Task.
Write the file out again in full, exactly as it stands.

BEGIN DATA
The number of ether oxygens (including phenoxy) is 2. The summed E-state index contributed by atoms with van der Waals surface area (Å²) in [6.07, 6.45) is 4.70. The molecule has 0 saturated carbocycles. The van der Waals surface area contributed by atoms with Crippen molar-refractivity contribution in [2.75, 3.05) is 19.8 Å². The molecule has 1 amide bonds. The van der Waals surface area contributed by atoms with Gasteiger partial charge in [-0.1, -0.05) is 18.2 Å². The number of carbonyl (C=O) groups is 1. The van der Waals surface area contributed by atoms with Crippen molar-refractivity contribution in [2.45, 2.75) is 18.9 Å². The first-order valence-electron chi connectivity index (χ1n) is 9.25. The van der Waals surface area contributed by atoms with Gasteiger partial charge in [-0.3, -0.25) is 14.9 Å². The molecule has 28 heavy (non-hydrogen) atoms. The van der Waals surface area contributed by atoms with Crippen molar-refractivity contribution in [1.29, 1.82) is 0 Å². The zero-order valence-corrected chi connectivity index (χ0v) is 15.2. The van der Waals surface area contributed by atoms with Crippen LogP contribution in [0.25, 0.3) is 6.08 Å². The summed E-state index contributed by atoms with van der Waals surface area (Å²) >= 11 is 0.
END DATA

The number of ether oxygens (including phenoxy) is 2. The summed E-state index contributed by atoms with van der Waals surface area (Å²) in [6.07, 6.45) is 4.70. The molecule has 0 saturated carbocycles. The van der Waals surface area contributed by atoms with Crippen molar-refractivity contribution in [2.75, 3.05) is 19.8 Å². The molecule has 1 amide bonds. The van der Waals surface area contributed by atoms with Gasteiger partial charge in [-0.1, -0.05) is 18.2 Å². The number of carbonyl (C=O) groups is 1. The van der Waals surface area contributed by atoms with Crippen molar-refractivity contribution in [2.45, 2.75) is 18.9 Å². The first-order valence-electron chi connectivity index (χ1n) is 9.25. The van der Waals surface area contributed by atoms with Gasteiger partial charge in [-0.3, -0.25) is 14.9 Å². The molecule has 28 heavy (non-hydrogen) atoms. The van der Waals surface area contributed by atoms with Crippen molar-refractivity contribution in [1.29, 1.82) is 0 Å². The zero-order valence-corrected chi connectivity index (χ0v) is 15.2. The van der Waals surface area contributed by atoms with Crippen LogP contribution in [0.25, 0.3) is 6.08 Å². The summed E-state index contributed by atoms with van der Waals surface area (Å²) >= 11 is 0.